University of the Basque Country, Spain
Keynote: J Cancer Sci Ther
Pancreatic cancer is an aggressive disease characterized by invasiveness, rapid progression and profound resistance to treatment.
It is the fourth leading cause of cancer mortality with a 5-year survival rate of only 6%. Accumulating evidence indicates that
sphingolipids play critical roles in cancer growth and dissemination. In particular, ceramide 1- phosphate (C1P), which is formed
by the action of ceramide kinase on ceramide, stimulates cell proliferation (1), and promotes cell survival (2, 3). The mechanisms
by which C1P stimulates cell growth involves activation of extracellularly regulated kinases 1 and 2 (ERK1/2), phosphatidylinositol
3-kinase (PI3K), c-Jun N-terminal kinase (JNK), or mammalian target of rapamycin (mTOR), whereas C1P-enhanced cell survival
implicates inhibition of serine palmitoyl transferase (SPT) and acid sphingomylinase (ASMase) (4). More recently, we found that
C1P enhances human pancreatic cancer cell migration and invasion potently and that this effect is completely abolished by pertussis
toxin (PTX), suggesting the participation of a Gi protein-coupled receptor in this process. We also observed that human pancreatic
cancer cells migrate spontaneously. However, contrary to the effect of C1P, spontaneous cell migration was insensitive to treatment
with PTX (5). Investigation into the mechanisms responsible for spontaneous migration of the pancreatic cancer cells revealed
that ceramide kinase (CerK) is a key enzyme in the regulation of this process. In fact, inhibition of CerK activity, or treatment
with specific CerK siRNA to silence the gene encoding this kinase, potently reduced migration of the pancreatic cancer cells. By
contrast, overexpression of CerK stimulated cell migration, an action that was concomitant with prolonged phosphorylation of
ERK1-2 and Akt, in a PTX independent manner. It can be concluded that the axis CerK/C1P plays a critical role in pancreatic cancer
cell migration/invasion, and that targeting CerK expression or activity may be a relevant factor for controlling pancreatic cancer cell
1. Rivera I G, Ordo├?┬▒ez M, Gangoiti P, Presa N, Gomez-Larrauri A, et al. (2016) Ceramide 1- phosphate regulates cell migration and invasion of human pancreatic cancer cells, Biochem. Pharmacol 102:107├ó┬?┬?119.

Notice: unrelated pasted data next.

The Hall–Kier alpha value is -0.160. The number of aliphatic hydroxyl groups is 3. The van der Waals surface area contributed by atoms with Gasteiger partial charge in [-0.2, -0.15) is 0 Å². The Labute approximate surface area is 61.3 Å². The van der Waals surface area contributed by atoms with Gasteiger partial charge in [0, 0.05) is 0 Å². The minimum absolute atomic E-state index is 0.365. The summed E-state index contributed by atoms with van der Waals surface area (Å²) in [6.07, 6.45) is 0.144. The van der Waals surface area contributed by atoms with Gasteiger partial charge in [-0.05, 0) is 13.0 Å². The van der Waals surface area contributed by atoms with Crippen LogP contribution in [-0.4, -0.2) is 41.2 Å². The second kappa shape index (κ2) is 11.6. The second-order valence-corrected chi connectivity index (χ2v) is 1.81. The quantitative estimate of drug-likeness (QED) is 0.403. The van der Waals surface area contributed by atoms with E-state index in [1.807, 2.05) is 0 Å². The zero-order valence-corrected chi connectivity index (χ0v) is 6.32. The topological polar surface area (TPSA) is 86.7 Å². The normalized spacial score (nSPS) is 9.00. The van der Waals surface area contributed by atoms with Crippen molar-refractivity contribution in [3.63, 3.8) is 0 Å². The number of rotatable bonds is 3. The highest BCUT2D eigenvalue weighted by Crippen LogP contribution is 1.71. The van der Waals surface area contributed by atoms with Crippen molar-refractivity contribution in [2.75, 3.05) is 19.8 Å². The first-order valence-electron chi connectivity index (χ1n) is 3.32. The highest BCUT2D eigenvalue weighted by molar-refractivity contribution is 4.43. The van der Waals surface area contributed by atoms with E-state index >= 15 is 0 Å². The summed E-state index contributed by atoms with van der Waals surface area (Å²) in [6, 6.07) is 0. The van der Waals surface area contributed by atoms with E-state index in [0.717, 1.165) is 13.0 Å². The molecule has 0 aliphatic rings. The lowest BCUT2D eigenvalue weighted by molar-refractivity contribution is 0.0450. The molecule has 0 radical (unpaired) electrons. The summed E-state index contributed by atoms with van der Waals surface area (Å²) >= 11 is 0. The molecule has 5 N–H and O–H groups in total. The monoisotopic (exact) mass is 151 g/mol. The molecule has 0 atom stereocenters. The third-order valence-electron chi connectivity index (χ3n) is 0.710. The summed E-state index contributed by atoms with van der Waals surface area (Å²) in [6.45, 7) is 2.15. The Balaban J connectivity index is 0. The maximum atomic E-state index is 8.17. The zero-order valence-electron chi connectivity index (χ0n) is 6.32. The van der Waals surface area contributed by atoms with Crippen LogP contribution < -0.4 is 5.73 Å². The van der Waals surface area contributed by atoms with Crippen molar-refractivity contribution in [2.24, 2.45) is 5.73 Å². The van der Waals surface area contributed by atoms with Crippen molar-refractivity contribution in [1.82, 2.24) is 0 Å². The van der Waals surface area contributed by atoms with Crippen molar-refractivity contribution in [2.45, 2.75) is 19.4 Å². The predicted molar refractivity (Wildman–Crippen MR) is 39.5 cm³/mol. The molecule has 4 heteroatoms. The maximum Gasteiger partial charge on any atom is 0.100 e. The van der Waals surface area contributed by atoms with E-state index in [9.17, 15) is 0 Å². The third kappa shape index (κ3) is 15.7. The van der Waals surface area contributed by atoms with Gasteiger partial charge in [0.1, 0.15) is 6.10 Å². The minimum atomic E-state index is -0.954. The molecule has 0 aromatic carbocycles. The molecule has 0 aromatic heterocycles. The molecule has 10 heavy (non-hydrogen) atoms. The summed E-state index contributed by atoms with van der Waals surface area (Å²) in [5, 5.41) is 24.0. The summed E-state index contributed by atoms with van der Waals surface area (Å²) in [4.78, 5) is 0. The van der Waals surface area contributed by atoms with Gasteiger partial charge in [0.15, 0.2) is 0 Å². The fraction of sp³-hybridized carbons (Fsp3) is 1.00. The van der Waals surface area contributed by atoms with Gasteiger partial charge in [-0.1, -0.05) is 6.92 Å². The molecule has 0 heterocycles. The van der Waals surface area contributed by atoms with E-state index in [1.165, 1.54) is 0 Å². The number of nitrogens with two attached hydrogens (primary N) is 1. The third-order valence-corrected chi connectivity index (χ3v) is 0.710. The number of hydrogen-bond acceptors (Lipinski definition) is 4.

2. Granado M H, Gangoiti P, Ouro A, Arana L and Gomez-Munoz A (2009) Ceramide 1- phosphate inhibits serine palmitoyltransferase and blocks apoptosis in alveolar macrophages. Biochim Biophys Acta 1791(4):263├ó┬?┬?272.
3. Gomez-Munoz A, Kong J Y, Parhar K, Wang S W, Gangoiti P, et al. (2005) Ceramide-1-phosphate promotes cell survival through activation of the phosphatidylinositol 3-kinase/protein kinase B pathway. FEBS Lett. 579(17):3744├ó┬?┬?3750.
4. Gomez-Munoz A, Kong J Y, Salh B and Steinbrecher U P (2004) Ceramide-1-phosphate blocks apoptosis through inhibition of acid sphingomyelinase in macrophages. J. Lipid Res. 45(1):99├ó┬?┬?105.
5. Gomez-Munoz A, Duffy P A, Martin A, O├ó┬?┬?Brien L, Byun H S, et al. (1995) Short-chain ceramide-1-phosphates are novel stimulators of DNA synthesis and cell division antagonism by cell-permeable ceramides. Mol Pharmacol 47(5):833├ó┬?┬?839.
Antonio Gomez-Muñoz received his PhD in Biochemistry and Molecular Biology from the University of the Basque Country (Bilbao, Spain) in 1988. Part of his thesis was developed at the Medical School of the University of Nottingham in the UK during 1987. He achieved postdoctoral training at the University of Alberta (Edmonton, Alberta, Canada) from 1988 to 1994. He then accepted a Research position at the Spanish Research Council (CSIC) from 1995 to 1996. From 1997 to 1998 he worked as Researcher in the Faculty of Medicine, University of British Columbia (Vancouver, British Columbia, Canada). He then returned to the University of the Basque Country where he is currently Professor of Biochemistry and Molecular Biology. His major research interest is on the targeting of sphingolipid metabolism with the aim of developing new strategies for prevention of inflammatory diseases, obesity, and cancer. He has produced over 100 publications in the field.
E-mail: [email protected]
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